An American Requiem was an emotional struggle for Joseph Baber to write, so he knew it would be an emotional experience for his audience.
"The experience that you have when you write a piece is the same experience that the audience will have," Baber says. "If you write a piece detached, they're going to feel detached. If I am deeply involved in a piece, the emotion I am feeling seems to be the emotion the audience gets out of it."
And there was a lot of emotion in the source materials for Baber's Civil War work, largely based on letters and other documents from soldiers who served in the War Between the States. There were moments such as a soldier writing to his wife as if they might be the last words he wrote to her, and indeed, they were.
"The problem I have with the piece is that it's so painful," Baber says from his home. "I wrote it, and at the first performance, it was really hard to listen to."
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That first performance was in 1999 by the Lexington Singers; it was the first piece the organization ever commissioned. It has since been performed one other time in Lexington, by the Lexington Philharmonic, with the Singers again serving as the chorus, in 2003. It also has had several performances around the country, and Baber says he has heard from a half-dozen organizations interested in presenting his Requiem as the nation marks the sesquicentennial of the Civil War.
But Singers director Jefferson Johnson says interest in Baber's work never abated from the first time it was presented 14 years ago.
"We immediately had people saying, 'When can we do it again?'" Johnson says.
He says the singers were enthusiastic about the piece in part because it was by a hometown composer whom they wanted to support. But he says the singers also had a genuine emotional reaction to the work, which, with the use of the original letters and other texts, seemed to somewhat echo Ken Burns' PBS series The Civil War.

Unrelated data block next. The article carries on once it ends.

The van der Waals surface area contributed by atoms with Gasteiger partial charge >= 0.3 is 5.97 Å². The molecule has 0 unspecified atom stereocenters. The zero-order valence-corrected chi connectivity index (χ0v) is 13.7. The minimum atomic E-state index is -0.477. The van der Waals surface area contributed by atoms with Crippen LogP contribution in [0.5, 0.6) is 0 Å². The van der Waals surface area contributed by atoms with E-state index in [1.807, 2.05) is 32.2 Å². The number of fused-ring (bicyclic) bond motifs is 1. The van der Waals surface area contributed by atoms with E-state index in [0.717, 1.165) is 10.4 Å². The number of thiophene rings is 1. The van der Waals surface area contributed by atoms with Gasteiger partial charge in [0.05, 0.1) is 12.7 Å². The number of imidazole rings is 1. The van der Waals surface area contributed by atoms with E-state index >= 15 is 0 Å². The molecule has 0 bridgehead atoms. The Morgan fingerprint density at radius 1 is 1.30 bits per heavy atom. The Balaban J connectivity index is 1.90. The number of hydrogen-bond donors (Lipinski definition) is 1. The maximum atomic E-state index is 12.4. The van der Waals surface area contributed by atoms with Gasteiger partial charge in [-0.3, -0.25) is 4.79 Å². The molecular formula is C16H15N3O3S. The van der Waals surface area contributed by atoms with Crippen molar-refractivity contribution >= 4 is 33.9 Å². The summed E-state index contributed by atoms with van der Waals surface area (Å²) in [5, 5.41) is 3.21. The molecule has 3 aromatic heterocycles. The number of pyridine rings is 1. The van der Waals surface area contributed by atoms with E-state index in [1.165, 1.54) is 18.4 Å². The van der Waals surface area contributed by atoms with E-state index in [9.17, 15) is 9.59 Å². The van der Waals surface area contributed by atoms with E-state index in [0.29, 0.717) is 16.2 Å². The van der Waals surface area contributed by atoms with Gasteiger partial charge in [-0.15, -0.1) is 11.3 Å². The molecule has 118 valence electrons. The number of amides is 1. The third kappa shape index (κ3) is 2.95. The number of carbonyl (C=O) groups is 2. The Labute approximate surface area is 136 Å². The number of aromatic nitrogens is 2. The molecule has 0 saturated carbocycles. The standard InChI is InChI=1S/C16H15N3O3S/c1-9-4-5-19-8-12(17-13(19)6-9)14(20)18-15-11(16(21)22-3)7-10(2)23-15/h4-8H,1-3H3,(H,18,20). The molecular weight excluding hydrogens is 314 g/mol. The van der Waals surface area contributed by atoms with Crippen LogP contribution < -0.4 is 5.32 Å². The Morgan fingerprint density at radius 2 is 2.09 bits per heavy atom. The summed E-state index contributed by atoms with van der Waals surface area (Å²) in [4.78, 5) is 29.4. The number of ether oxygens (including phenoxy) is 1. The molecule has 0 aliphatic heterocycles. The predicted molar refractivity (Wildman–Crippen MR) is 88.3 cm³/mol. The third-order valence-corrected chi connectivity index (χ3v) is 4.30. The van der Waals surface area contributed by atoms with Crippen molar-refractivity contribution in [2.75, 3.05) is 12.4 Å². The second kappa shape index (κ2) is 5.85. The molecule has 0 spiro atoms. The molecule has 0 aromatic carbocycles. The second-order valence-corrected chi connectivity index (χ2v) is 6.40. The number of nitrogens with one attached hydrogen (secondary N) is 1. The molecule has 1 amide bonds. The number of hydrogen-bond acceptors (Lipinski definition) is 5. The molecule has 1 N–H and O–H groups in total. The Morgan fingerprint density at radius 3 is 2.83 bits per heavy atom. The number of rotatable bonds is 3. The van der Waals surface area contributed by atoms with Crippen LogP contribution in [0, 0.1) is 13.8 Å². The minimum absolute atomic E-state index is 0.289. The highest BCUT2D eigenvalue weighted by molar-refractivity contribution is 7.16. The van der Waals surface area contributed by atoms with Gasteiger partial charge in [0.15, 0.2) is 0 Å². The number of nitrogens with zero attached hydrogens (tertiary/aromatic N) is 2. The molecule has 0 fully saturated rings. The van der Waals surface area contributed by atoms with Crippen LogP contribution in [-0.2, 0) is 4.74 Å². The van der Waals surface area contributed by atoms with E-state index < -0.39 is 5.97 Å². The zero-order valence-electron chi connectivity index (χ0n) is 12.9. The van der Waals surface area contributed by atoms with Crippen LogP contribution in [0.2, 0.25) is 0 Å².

Baber says he didn't see The Civil War until after writing An American Requiem.
"I did see it and I remember thinking it was tremendous," Baber says. "I could hear my music in there. I remember thinking, 'What he needs is a good soundtrack,'" Baber says with a laugh.
Both works testify to the hold the Civil War has on public consciousness, the latest example being Steven Spielberg's Lincoln, which opens next week.
"This is something mythical," Baber says. "It has every element. It's also the most literary of all the wars. A historian was telling me it had such a strong literary element because all the officers were so well-educated, and they all kept diaries, so there are so many documents that have survived."
But the thing we don't have is literal documentation, such as film and audio recordings. Baber wonders if that's why a war he actually remembers, World War II, has not been a muse for him the way the Civil War has been.
"You just don't quite have the room to interpret it the way you do with the Civil War when there isn't that kind of memory of it," Baber says.
But there are those letters and diaries, which haunt him every time he hears An American Requiem.
"There's no way to write a piece with those texts and those words and just do it as an exercise," Baber says. "You just have to get involved."